The object of the present invention is, again, to provide a seat frame which has a sprung edge of improved form and which may be covered by a plastics sheet or the like without the necessity of providing a shaped foam-plastic or latex moulding.

SUMMARY OF THE INVENTION

According to the present invention, the edge frame is mounted above the base frame on spring elements which comprise a torsion part secured to said pad, a length extending laterally from one end of the torsion part and anchored, and a limb extending laterally and upwardly from said torsion part and secured at its upper end to said edge frame.

The anchored length may be anchored on the pad or on the base frame. In the former case, the spring element may extend across the frame and comprise a central length, a torsion part at each end of the central length, and a limb extending upwardly from each torsion part. In the latter case, the spring element may have the general form of a jack spring.

In the present invention, the spring elements and pad may form a separate unit which can be stacked and transported and, in further accordance with the present invention, there is provided a cushion frame for a seat, comprising a pad formed as a series of parallel cord lengths and a series of cross wires, and an edge frame mounted generally above the pad on spring elements which are secured to said cord lengths and extend upwardly from the side edge regions of the pad and are secured at their upper ends to their edge frame.

It will be appreciated that, if desired, combinations of the spring elements and the various forms of the aforementioned jack springs may be employed in any particular seat structure.

Other objects and advantages of the present invention will become apparent from the following description of preferred embodiments.

BRIEF DESCRIPTION OF THE DRAWINGS

FIG. 1 is a plan view showing one form of vehicle seat frame according to the present invention;

FIG. 2 is a front end view showing part of the frame illustrated in FIG. 1;

FIG. 3 is a detail section on the line III--III of FIG. 1;

FIG. 4 is a fragmentary plan view showing a frame for an upholstered seat;

FIG. 5 is a side view corresponding to FIG. 4;

FIG. 6 is a plan view showing part of another form of vehicle seat frame according to the present invention;

FIG. 7 is a side view corresponding to FIG. 6; and,

FIG. 8 is a detail plan view showing a modification of the frame shown in FIG. 6.

DESCRIPTION OF THE PREFERRED EMBODIMENTS

Referring to FIGS. 1 to 3 of the drawings, the seat frame comprises a metal base frame 11 having lateral side lengths 12. A pad 13 comprises a series of paper cords of which the outermost cords 14A are wire cored, and cross-wires 15 which penetrate the optional middle cord 14 and are locked around the cords 14A. The pad 13 is suspended across the base frame by two rows of helical tension springs indicated at 16 and provided with hooked ends which are anchored in the side lengths 12 and with similar ends which hook round the cords 14A.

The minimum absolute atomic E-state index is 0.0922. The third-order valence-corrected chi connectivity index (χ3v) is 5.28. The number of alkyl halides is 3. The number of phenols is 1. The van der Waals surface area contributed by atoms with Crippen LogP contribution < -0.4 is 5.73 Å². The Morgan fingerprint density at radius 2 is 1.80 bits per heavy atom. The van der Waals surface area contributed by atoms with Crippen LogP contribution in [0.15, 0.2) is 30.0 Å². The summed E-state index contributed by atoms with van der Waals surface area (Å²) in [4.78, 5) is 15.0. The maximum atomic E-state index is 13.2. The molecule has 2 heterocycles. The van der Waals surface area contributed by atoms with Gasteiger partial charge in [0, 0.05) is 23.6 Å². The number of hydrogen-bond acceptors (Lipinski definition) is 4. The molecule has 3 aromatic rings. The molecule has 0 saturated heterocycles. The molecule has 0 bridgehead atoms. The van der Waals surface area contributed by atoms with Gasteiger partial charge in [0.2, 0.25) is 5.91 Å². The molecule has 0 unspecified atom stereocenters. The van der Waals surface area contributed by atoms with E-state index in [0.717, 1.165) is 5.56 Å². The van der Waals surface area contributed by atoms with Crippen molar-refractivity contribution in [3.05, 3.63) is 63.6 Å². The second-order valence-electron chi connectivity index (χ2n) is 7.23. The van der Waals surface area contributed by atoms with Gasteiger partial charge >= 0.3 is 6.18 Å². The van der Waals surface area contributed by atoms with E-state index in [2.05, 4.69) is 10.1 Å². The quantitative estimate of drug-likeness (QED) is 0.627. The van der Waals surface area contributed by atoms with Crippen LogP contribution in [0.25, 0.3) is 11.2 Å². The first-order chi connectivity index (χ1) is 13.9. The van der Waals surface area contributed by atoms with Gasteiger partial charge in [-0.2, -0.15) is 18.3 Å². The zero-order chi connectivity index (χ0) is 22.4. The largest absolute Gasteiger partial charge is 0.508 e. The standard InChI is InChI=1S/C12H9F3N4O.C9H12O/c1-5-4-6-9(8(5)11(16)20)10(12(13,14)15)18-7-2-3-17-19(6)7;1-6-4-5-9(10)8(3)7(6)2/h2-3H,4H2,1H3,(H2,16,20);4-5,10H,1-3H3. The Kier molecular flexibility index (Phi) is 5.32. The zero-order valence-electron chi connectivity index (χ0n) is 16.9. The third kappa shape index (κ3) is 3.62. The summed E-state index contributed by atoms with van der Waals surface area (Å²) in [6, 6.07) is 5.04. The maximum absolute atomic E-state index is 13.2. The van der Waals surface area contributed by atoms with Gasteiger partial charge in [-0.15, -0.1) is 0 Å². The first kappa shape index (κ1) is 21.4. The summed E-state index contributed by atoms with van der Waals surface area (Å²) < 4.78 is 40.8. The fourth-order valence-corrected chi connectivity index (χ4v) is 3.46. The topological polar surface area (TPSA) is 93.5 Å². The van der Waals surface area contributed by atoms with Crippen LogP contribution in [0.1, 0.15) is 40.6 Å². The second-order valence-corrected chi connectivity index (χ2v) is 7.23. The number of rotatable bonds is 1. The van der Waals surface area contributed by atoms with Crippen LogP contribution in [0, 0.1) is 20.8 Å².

According to the present invention, a top edge frame 17 formed of resilient wire extends above the base frame and is carried by three spring elements 18 which have upwardly extending limbs 19. The spring elements 18 comprise formed-wire springs, and end lengths 19A of the limbs are clamped to the edge frame 17 by clips 20. Likewise, short parts 18A of the spring elements are clamped to the cords 14A of the pad 13 by clips 21.

To minimize noise during use of the seat, the spring elements 18 may be paper-wrapped or have plastics or like coatings. The elements 18, and also the frame 17, may comprise wire-cored cords such as cords 14A.

The front length 17A of the edge frame 17 is clamped to inturned front ends 14B of the cords 14A by metal clips 23 which may also embrace the foremost of the cross wires 15. The rearward lengths 17B of the edge frame 17 are angled inwardly and the rear lengths 17C are likewise clamped to inturned rear ends 14C of the cords 14A by clips 25 which also embrace the rearmost of the cross wires 15. As can be seen from FIG. 2, the front end of the pad 13 is upwardly inclined to meet the front length 17A, and side lengths 17D of the edge frame 17 slope gently upwards towards the front.

In the embodiment illustrated in FIGS. 1 to 3, the rear lengths 17C overlap one another and the edge frame 17 is continuous; however, at either the front or the rear, the cord ends may be extended to overlap one another in which case the frame 17 may have two short front or rear lengths (17A or 17C). In any case, the edge frame (17) should be effectively continuous and the pad 13 should have an effectively continuous peripheral cord (14A).

The structure described above thus provides a seat frame which can be covered simply by foam plastic or a latex pad of uniform thickness and then by cover trim, to provide sprung edges which exhibit highly satisfactory characteristics for use in a vehicle such as a motor car. The flexibility of the sprung edge results largely from the parts 18A acting as torsion springs, and also from the cantilever spring effect derived from the limbs 19. The depth and other dimensions of the seats can be selected by suitably arranging and dimensioning the spring elements 18 which can be varied in number and form; the form of the elements 18 and the material from which they are produced can be chosen to provide the seat with its required characteristics such as of strength and resilience.

It will be appreciated that, as opposed to the constructions disclosed in the specification of my said U.S. Pat. No. 3,797,886 the above cushion frame, i.e. the assembly of the pad 13 and the spring elements 18, is a separate unit which can conveniently be stacked and transported. Furthermore, no additional openings in the side lengths 12 of the frame need be provided to receive the ends of edge support members such as the jack springs 18 illustrated in my earlier application. A further attraction of the present invention is that the above-mentioned unit may be moulded with a capsule of, for example, polyurethene.

The frames may also be used in, for example, domestic furniture and the same or similar structures may also be incorporated in seat backs.